A plea has been made for better care of items of historical interest in Earlston, after artefacts vanished recently from its local primary school.
Former local councillor John Paton-Day says he is now concerned not enough care is being taken with such items.
“A while ago there was opportunity to create a community/history room in one of the spare rooms at the rear of Earlston Primary School, and, as I understand it, this was to be used to house artefacts and photos linked to Earlston’s history,” said Mr Paton-Day this week.
“As well as photos, there were also important papers and even some original gingham – the latter was something that Earlston was famous for.
“Unfortunately, it seems the boxes containing these items were left in the room before it had been cleared of other items left over from the school.
“The outcome was that the boxes disappeared.”
Scottish Borders Council said it was last year that the Auld Earlston Club informed the school that a box, containing photos and newspapers, was missing.
Despite extensive searches, the missing items have never been traced.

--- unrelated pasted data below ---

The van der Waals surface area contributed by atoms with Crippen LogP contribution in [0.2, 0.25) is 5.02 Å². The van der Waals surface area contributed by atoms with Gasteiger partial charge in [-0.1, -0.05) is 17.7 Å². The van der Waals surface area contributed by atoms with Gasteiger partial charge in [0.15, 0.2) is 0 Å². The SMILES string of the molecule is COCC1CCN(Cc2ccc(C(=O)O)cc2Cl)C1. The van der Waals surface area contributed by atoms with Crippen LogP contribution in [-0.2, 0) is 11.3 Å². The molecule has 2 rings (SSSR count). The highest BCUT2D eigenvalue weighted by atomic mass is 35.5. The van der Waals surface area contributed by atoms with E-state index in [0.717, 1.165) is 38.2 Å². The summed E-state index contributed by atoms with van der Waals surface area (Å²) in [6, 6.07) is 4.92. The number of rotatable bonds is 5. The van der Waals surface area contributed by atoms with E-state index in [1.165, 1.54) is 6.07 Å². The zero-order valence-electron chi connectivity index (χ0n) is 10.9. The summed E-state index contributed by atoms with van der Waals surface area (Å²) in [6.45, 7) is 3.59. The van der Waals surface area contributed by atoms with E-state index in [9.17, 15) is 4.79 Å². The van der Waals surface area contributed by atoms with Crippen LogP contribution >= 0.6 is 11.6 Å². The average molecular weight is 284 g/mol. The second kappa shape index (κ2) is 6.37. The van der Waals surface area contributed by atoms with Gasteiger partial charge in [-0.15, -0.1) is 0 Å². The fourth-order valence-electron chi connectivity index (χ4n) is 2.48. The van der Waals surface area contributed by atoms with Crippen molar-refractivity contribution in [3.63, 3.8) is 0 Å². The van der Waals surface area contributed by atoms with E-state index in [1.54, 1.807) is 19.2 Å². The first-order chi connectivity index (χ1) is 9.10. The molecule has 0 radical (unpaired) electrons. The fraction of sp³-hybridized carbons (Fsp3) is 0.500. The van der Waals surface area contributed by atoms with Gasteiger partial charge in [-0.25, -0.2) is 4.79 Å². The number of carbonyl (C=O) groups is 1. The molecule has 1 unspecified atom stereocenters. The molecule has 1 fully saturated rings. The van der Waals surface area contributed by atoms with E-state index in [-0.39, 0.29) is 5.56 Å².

The spokesperson added: “The school is happy to accommodate local community groups, but any items stored are left at the owner’s risk.”
Mr Paton-Day wants to see all items related to village history brought together in one place, secured and run by a dedicated group.
“The history of a community is important and objects should be treated with care, by the community and for the community,” he added.
Harry Cummings, chairman of the local community council, told us: “It’s a tragedy. You can replace a printer, but the old photographs that have disappeared cannot be replaced. It seems that someone, possibly clearing stuff out of the room at the school, thought it was just a box of junk and got rid of it.”